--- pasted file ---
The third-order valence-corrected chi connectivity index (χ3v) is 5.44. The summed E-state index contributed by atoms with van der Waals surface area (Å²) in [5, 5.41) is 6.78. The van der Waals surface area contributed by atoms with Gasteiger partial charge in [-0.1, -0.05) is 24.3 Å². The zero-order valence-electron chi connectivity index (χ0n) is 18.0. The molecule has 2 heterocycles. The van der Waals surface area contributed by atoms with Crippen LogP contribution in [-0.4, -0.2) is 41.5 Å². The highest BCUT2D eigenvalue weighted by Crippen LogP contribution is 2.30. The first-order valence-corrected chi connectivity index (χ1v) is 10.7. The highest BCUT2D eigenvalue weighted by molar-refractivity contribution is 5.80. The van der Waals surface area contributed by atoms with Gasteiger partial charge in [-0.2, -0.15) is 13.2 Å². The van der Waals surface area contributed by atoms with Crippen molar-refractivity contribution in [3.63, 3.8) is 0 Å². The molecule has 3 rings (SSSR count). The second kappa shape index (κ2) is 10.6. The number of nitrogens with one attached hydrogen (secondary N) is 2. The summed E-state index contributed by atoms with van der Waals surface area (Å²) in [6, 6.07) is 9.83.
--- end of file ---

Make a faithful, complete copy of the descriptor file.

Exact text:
The third-order valence-corrected chi connectivity index (χ3v) is 5.44. The summed E-state index contributed by atoms with van der Waals surface area (Å²) in [5, 5.41) is 6.78. The van der Waals surface area contributed by atoms with Gasteiger partial charge in [-0.1, -0.05) is 24.3 Å². The zero-order valence-electron chi connectivity index (χ0n) is 18.0. The molecule has 2 heterocycles. The van der Waals surface area contributed by atoms with Crippen LogP contribution in [-0.4, -0.2) is 41.5 Å². The highest BCUT2D eigenvalue weighted by Crippen LogP contribution is 2.30. The first-order valence-corrected chi connectivity index (χ1v) is 10.7. The highest BCUT2D eigenvalue weighted by molar-refractivity contribution is 5.80. The van der Waals surface area contributed by atoms with Gasteiger partial charge in [-0.2, -0.15) is 13.2 Å². The van der Waals surface area contributed by atoms with Crippen molar-refractivity contribution in [3.63, 3.8) is 0 Å². The molecule has 3 rings (SSSR count). The second kappa shape index (κ2) is 10.6. The number of nitrogens with one attached hydrogen (secondary N) is 2. The summed E-state index contributed by atoms with van der Waals surface area (Å²) in [6, 6.07) is 9.83.